The suicide deaths of celebrities like Anthony Bourdain and Kate Spade has brought an uncomfortable and tragic attention to a growing problem. According to a recent report by the Centers for Disease Control and Prevention, rates of death by suicide in the U.S. have risen by close to 25% over the last 20 years.
We’re not here to debate how and why. It’s not our area of expertise. However, suicide is a choice. Not a good choice. Suicide doesn’t know age, success, color, social status. Suicide knows demons. When they overwhelm, you listen.
Coming from a family where suicide and depression runs deep, to this day I wonder if I should have saved my mother the third time she tried to take her life. I needed 6 months absence from junior high school to care for her.
Before a person takes a horrible step, before you would make the choice, look for divine intervention. Search for a message, a sign, anything. That it’s not your time.
As I work on a few big projects, one being a book with business partner and individual I greatly respect, Lance Roberts, I try my best to listen to what I usually ignore. The divine intervention reaches to me through the tall pines that surround my house. When I assist someone overcome a money obstacle, I consider it divine intervention, too.
I firmly believe divine intervention was involved when I saved my mother for the third time.
She never attempted suicide again, but her existence was far from happy. So occasionally, I wonder.
Was saving her the best choice?
In your life, many questions will remain unanswered.
“You just learn to live with open circles, I guess.”
Lucas McCain delivers these words in my screenplay to bring the 50s western, “The Rifleman,” to the big screen.
Many of us must don’t learn to close open circles when it comes to poor financial decisions. Even the worst money habits can be turned around, changed for the better. It doesn’t take much effort to identify poor financial paths and initiate small steps to turn the tide.
The tragic events over the last two weeks reminded me of an incident that occurred when I was a boy. It was back then I realized that minutes can slow down and feel like forever.
Here are some lessons I learned back in 1976.
“Another nine minutes. She’d be dead.”
I wonder what he meant.
Almost 4 decades ago.
As memories fade leaving pin-hole punctures wrapped in thick haze of distant moments, there remain a few clear snapshots left in my head of what happened that August morning.
You know. Nine minutes that border life and death.
So specific. So odd.
Her body was glowing cold. Dressed in the previous day’s outfit. Low faded jeans, bell bottom style. Shoes. A floral halter top circa 1976.
Tight in a fetal position. Her head and neck awkwardly stuck between the bottom shelf of the refrigerator and a crisper bin.
The paramedic pulled 92-pounds of stiff limbs from a cold cage. He heaved her to the linoleum kitchen floor as easy as a person tosses a used candy wrapper.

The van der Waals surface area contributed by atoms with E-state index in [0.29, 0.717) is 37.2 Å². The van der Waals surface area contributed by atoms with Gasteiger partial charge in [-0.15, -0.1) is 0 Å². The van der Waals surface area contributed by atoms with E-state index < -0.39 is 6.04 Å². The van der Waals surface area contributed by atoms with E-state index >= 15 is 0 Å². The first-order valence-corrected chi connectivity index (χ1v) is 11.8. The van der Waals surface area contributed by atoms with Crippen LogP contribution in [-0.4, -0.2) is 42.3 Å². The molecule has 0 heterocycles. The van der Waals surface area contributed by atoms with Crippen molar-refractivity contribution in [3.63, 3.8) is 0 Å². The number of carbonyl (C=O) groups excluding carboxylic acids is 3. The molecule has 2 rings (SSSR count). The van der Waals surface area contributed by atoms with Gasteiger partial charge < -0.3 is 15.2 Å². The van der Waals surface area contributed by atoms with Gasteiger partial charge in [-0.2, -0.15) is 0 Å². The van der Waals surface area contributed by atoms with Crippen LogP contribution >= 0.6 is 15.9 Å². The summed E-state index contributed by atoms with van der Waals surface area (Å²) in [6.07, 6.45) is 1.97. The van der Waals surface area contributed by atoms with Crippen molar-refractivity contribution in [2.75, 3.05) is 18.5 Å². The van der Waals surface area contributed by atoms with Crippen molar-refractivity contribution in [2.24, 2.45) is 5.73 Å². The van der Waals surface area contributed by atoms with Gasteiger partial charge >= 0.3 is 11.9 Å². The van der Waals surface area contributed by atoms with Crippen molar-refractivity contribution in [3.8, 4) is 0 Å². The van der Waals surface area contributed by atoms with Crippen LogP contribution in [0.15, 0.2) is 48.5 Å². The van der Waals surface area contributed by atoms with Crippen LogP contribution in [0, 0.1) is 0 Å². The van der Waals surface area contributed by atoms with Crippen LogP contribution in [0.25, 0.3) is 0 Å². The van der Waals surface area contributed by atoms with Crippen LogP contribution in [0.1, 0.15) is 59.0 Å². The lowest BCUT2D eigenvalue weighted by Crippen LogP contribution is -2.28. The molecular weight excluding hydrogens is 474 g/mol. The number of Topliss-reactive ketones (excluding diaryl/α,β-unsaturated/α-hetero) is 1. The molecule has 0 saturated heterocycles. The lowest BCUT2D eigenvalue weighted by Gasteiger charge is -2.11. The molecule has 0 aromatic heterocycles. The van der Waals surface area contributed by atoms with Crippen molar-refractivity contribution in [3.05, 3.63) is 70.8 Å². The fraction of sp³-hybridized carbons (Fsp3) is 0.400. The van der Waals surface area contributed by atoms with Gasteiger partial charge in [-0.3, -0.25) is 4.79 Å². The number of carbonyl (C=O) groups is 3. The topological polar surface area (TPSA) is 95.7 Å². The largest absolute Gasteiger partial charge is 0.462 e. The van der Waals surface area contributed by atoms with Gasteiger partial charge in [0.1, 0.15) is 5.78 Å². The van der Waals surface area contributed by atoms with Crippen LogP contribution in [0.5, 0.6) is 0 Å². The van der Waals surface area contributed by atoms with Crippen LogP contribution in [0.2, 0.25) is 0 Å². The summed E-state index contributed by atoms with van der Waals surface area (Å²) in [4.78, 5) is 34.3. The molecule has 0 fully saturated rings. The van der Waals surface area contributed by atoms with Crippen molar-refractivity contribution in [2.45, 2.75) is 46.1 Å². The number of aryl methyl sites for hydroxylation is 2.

She was solid.
An overdose of pills and booze.
I was certain it was rigor mortis. I’d witnessed enough of it spending time staging G.I. Joe adventures in the plush red-draped lobby of the neighborhood funeral parlor owned by my best friend Joey.
But she wasn’t dead.
The paramedic said in nine more minutes things would have been different.
But how did he know?
I looked up at the kitchen clock. He said those words with such confidence. Who was I to doubt him?
In nine more.
Game over: 3:00am.
Lesson #1 WE ARE ALWAYS MINUTES AWAY FROM A BIG EVENT. LIFE OR DEATH. YOU NAME IT.
May not be full release of the mortal coil but some kind of game changer is imminent.
As you read this a thousand of your skin cells just died.
A cancer you don’t know about yet grows larger.
The love of your life is about to enter your space.
You’re on track for an encounter with a jerk or the greatest inspiration you ever met.
A phone call away from a life-changer. A drive. A walk. A run. A jog.
You just made a purchase of something you really don’t need.
A fall. A rise.
Minutes humble you. Not years. Years mellow you. Minutes keep the receptors open. Allow the flood of your life and the lives of others to fill where you stand. The next move you make can change your world whether you want it to or not.
Lesson #2: TRANSFORM NINE MINUTES INTO 9 HOURS.
Never question why a challenge, a person, an illness, an opportunity, a setback, gets thrown in your groove. The intersection came upon you from a source you’ll never be able to explain or completely understand. It’s a waste of time to trace what lead you here but worth the minutes to live the steps you’re taking now.
Signs are all around if you just let go of skepticism, lessen the noise. Whose life remains in the balance once you open your eyes, mind and heart to the signs? When a change places a purpose in the road, your brain will hum endlessly until you follow it and hum the tune every day.
Lesson #3 NINE MINUTES TO GREATNESS.
I can write the best 250 words of my life in 9 minutes. I can watch my pup Rosie monitor the neighborhood from the open blinds in the living room and ponder how happy I am to have adopted her from the animal shelter.
Greatness is defined by the whispers of time. In the small of actions that move and make you stronger, life is lived large. It’s when greatness appears.
Greatness is not earned through the validation of others. It comes when you recognize and develop talents you’ve had since youth.
When you positively affect one life, you’ve earned prominence.